Under our former superintendent, Dr. Vicma Ramos, The Greater Amsterdam School District was awarded the E3RJ (Educating Early Career Educators for Racial Justice) Grant. The three-year grant is sponsored through NYSUT (New York State United Teachers), NEA (National Education Association), and SUNY Albany. The NEA Human and Civil Rights (HCR) Department coordinates and administers the Center for Social Justice (CSJ) funding grants to state and local affiliates to further drive the core strategies of the racial justice in education work: Awareness, Capacity-Building, and Action. The grant explicitly addresses racial equity and justice (fairness and justice across racial groups) and the elimination of racism (racial inequities, disparities, and bias) in its goals and plans.
Our GASD Schools and Community Coordinator, Mrs. Nancy Rad, through her office, has been offering a variety of virtual experiences throughout the summer for teachers. These book studies, podcasts and workshops were conducted by our E3RJ Grant Liaison, Rita Floess. The summer workshops were so well received by the GASD educators we have extended offerings for the remainder of the school year and not only for teachers but for administrators and Board of Education Members. As we are in the third and final year of the grant, we have teachers who are now being trained to run these various types of sessions in order to sustain the opportunities afforded us through the grant.
Some of the sessions have included::
Sticks and Stones
A series of workshops on implicit bias and microaggressions. This series will be offered as turnkey so the district can offer it again with more staff, community members, and students.
Implicit Bias refers to the attitudes, beliefs, or stereotypes that affect our understanding, actions, and decisions in an unconscious manner. These biases often manifest themselves in the forms of microaggressions and stereotypes. Everyone has Implicit Bias, but few of us are aware of it and how it impacts our daily experiences. For educators, Implicit Bias may have a negative effect on our students’ behavioral and academic outcomes. This session will share real-life examples of different Implicit Bias, Microaggressions, and Stereotypes, how they impact our schools and provide practical strategies to address and confront them in ourselves and others.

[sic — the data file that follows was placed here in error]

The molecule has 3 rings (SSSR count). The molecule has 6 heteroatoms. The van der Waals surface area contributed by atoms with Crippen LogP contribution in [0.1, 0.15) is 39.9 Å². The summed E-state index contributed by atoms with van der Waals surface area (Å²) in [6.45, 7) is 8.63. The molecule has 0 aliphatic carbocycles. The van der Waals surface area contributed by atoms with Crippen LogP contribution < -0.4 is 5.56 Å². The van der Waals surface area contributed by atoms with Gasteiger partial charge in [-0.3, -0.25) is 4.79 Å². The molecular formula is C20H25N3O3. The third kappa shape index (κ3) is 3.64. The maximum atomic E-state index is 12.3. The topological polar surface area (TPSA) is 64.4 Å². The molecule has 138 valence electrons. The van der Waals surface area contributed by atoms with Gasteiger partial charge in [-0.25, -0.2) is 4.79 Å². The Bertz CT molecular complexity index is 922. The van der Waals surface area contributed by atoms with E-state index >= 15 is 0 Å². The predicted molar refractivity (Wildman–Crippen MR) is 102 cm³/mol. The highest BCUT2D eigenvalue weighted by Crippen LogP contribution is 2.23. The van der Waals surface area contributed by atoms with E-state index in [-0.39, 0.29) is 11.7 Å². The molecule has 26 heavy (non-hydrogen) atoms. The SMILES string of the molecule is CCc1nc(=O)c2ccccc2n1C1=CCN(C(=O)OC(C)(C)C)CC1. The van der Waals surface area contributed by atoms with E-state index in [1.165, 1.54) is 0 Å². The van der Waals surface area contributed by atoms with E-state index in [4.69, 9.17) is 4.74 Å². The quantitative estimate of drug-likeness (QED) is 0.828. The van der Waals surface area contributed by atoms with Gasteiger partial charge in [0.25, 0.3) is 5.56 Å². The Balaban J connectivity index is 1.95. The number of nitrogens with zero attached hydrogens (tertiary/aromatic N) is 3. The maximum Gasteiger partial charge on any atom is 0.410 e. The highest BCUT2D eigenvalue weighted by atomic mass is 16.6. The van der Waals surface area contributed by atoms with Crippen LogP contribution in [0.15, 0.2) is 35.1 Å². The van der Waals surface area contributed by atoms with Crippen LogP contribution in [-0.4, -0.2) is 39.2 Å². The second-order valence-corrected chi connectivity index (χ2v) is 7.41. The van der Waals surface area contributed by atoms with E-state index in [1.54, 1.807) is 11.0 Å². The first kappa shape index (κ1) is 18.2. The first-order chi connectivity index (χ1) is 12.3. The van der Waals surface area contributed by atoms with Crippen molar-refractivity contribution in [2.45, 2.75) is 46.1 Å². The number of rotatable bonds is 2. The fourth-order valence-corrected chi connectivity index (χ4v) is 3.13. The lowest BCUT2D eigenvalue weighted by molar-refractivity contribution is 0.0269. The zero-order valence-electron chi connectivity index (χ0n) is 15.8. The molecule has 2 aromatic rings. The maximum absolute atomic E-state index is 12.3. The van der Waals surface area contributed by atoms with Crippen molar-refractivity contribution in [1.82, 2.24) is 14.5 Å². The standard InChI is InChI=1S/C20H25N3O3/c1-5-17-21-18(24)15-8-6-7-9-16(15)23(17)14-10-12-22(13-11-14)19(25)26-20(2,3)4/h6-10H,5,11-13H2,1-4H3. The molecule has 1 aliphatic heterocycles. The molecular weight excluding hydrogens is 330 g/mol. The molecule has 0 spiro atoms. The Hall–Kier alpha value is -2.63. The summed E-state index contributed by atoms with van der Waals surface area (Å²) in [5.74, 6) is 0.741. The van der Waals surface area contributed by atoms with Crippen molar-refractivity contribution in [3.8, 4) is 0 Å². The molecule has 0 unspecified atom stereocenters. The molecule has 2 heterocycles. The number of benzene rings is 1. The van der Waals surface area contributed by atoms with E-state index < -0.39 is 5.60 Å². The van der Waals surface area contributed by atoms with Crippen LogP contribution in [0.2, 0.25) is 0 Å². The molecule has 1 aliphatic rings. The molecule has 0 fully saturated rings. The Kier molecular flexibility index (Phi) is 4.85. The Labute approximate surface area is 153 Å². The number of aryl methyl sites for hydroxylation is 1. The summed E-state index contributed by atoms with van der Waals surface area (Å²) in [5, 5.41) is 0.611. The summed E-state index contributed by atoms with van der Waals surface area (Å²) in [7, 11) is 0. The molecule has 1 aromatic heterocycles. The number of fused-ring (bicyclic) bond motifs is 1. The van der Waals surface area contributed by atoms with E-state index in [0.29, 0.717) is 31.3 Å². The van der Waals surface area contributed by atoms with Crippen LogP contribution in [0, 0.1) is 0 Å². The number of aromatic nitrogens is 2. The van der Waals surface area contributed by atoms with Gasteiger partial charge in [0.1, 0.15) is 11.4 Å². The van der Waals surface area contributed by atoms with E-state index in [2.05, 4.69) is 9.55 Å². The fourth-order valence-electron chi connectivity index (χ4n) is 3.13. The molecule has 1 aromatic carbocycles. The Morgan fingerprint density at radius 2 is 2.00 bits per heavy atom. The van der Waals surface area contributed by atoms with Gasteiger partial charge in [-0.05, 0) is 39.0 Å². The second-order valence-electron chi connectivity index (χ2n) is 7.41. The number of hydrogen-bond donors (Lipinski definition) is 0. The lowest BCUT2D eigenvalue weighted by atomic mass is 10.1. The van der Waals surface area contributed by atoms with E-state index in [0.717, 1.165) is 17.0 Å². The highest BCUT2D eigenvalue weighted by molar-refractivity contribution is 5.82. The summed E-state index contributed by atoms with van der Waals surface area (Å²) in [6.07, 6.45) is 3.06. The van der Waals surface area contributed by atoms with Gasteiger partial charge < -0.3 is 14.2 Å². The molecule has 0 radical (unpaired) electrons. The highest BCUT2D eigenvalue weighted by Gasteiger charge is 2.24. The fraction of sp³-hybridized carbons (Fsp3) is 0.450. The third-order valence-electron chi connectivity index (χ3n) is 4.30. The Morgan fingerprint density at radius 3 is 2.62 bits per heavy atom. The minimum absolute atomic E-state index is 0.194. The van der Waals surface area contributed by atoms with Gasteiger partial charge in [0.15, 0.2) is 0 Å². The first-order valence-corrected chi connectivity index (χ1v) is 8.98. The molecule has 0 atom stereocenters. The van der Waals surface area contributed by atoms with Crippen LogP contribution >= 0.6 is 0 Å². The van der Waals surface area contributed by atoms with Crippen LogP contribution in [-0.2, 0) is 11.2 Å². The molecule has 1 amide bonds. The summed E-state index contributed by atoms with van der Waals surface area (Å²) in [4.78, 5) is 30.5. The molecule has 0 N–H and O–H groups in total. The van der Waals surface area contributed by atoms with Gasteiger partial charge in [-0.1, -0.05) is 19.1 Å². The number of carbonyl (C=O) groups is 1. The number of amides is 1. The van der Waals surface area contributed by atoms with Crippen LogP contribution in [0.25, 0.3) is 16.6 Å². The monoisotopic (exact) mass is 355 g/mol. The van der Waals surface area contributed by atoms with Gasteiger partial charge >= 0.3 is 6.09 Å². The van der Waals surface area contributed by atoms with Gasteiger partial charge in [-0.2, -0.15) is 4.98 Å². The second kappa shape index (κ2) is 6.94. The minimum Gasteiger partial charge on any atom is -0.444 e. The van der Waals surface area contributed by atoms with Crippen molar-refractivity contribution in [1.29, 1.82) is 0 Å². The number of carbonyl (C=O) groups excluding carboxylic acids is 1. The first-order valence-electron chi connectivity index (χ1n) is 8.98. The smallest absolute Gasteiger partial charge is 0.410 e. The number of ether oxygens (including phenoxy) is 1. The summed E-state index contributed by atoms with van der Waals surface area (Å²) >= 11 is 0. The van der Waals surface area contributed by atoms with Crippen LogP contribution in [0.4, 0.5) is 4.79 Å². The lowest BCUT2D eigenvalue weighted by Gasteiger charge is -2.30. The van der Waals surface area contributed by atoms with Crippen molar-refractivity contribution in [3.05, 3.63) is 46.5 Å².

An Online Book Study on Waking Up White by Debby Irving
For twenty-five years, Debby Irving sensed inexplicable racial tensions in her personal and professional relationships. As a colleague and neighbor, she worried about offending people she dearly wanted to befriend. As an arts administrator, she didn’t understand why her diversity efforts lacked traction. As a teacher, she found her best efforts to reach out to students and families of color left her wondering what she was missing. Then, in 2009, one moment launched an adventure of discovery and insight that drastically shifted her worldview and upended her life plan. In Waking Up White, Irving tells her often cringe-worthy story with such openness that readers will turn every page rooting for her-and ultimately for all of us.
The 1619 Project is an ongoing initiative from The New York Times Magazine that began in August 2019, the 400th anniversary of the beginning of American slavery. It aims to reframe the country’s history by placing the consequences of slavery and the contributions of black Americans at the very center of our national narrative.
Stamped: Racism, Antiracism, and You: A Remix of the National Book Award-winning Stamped from the Beginning by Jason Reynolds and Ibram X. Kendi
The construct of race has always been used to gain and keep power, to create dynamics that separate and silence. This remarkable reimagining of Dr. Ibram X. Kendi’s National Book Award-winning Stamped from the Beginning reveals the history of racist ideas in America and inspires hope for an antiracist future. It takes you on a race journey from then to now, shows you why we feel how we feel, and why the poison of racism lingers. It also proves that while racist ideas have always been easy to fabricate and distribute, they can also be discredited. Through a gripping, fast-paced, and energizing narrative written by beloved award-winner Jason Reynolds, this book shines a light on the many insidious forms of racist ideas–and on ways readers can identify and stamp out racist thoughts in their daily lives.
A series of discussions around the topic of equity using the foundational documents from the National Board for Professional Teaching Standards, and other resources to include:
– Disrupting Our Ideas
– Equity in Learning Environment
– Equity in Instructional Practice
This series is not about National Board candidacy, nor does it prepare a teacher for candidacy. It does incorporate the foundational documents of the 5 Core Propositions, certificate-area teaching standards, and Architecture of Accomplished Teaching.
It is the hope of the GASD Schools and Community Office that as many educators and board members will take advantage of these opportunities as possible. The core of social justice education is distributing resources fairly and treating all students equitably so that they feel safe and secure—physically and psychologically.